UD: Yes. I went to Haiti three times subsequently after that trip to China. The trip was also for cleft lip and palate surgery. We also did some burn surgery.
Spotlyte: Tell us more about the latter.
UD: There are a lot of occupational hazards in these developing countries, and there aren't rules and regulations like we have in the United States. People are cooking with hot oils in their homes, or working on car radiators, and they get burned very easily. Young kids get burned, and they don't really have good burn care.
Spotlyte: On a day-to-day basis, you’re a plastic surgeon in Beverly Hills. How do you compare the satisfaction you feel from your charitable work to the satisfaction you feel from your 9-to-5?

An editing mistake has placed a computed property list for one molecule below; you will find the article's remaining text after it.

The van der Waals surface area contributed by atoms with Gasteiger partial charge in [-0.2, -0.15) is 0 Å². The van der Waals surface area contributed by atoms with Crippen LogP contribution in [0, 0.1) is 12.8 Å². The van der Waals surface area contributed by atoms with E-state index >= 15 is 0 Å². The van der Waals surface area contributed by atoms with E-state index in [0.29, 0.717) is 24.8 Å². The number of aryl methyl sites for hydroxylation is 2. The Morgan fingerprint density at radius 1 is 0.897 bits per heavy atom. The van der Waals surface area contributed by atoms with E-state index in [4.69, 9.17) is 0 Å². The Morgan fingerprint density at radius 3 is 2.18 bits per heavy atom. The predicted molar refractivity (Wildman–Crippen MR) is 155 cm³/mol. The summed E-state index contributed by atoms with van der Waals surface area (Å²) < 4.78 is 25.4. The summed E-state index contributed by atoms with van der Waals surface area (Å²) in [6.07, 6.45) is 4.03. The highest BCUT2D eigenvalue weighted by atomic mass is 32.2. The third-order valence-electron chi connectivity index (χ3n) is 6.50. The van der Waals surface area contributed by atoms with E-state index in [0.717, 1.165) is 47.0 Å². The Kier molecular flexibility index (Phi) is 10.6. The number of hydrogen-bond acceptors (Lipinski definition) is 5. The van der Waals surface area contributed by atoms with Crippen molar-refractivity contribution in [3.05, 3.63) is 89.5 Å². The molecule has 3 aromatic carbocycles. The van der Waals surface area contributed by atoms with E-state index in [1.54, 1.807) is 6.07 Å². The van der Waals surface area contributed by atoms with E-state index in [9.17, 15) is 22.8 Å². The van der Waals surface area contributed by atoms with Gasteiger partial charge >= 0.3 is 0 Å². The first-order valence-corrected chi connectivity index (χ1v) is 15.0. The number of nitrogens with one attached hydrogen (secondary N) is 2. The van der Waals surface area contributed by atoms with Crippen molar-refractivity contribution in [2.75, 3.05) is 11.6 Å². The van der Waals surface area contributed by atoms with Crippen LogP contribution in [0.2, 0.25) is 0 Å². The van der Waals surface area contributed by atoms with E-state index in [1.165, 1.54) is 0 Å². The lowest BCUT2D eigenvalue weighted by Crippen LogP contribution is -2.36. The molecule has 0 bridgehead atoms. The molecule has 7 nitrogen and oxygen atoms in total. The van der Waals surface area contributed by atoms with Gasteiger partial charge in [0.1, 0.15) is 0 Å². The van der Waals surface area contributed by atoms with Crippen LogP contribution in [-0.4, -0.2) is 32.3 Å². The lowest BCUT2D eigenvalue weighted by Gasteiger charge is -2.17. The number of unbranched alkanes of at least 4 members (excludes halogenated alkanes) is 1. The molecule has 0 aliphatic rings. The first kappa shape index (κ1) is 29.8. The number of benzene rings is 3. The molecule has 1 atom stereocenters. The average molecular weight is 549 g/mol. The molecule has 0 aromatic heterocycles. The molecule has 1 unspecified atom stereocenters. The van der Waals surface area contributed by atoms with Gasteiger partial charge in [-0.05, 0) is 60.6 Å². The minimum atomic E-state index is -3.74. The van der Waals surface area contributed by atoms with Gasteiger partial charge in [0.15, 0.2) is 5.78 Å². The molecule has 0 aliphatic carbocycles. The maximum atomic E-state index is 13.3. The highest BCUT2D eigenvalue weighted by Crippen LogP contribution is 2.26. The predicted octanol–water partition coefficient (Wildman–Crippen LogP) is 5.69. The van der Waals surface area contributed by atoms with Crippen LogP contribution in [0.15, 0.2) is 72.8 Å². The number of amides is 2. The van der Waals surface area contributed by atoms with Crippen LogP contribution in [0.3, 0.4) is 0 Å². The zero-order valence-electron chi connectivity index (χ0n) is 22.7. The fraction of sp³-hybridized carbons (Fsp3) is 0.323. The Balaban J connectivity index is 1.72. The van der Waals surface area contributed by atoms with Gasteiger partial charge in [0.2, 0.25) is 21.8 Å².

UD: It is similar but different, in a sense. When you're performing cosmetic plastic surgery in Beverly Hills, patients have a certain expectation for perfection. And when you deliver that, they're grateful. But if what you deliver doesn't meet their expectations, then all bets are off.
But in these developing countries, even if you do 10 percent of an improvement for their condition, they are so grateful. Obviously, that is much more gratifying.
Spotlyte: Speaking of Beverly Hills — Would you say the patients’ desired aesthetic outcome is different from, say, Manhattan or Miami? Generally speaking, of course.
UD: Oh, yeah. The aesthetic is very different. It's much like fashion, you know? Fashion in Paris is different than fashion in Milan, which is different than fashion in New York City.
Spotlyte: What are some specific differences?
UD: In New York, it's a lot about facial rejuvenation — everyone's [bodies are] covered up because it's so cold. In Miami, it's all about having big buttocks. In LA, it's a lot about breasts, because people are on the beach.
Spotlyte: How have these differences impacted the way you perform surgery, if at all?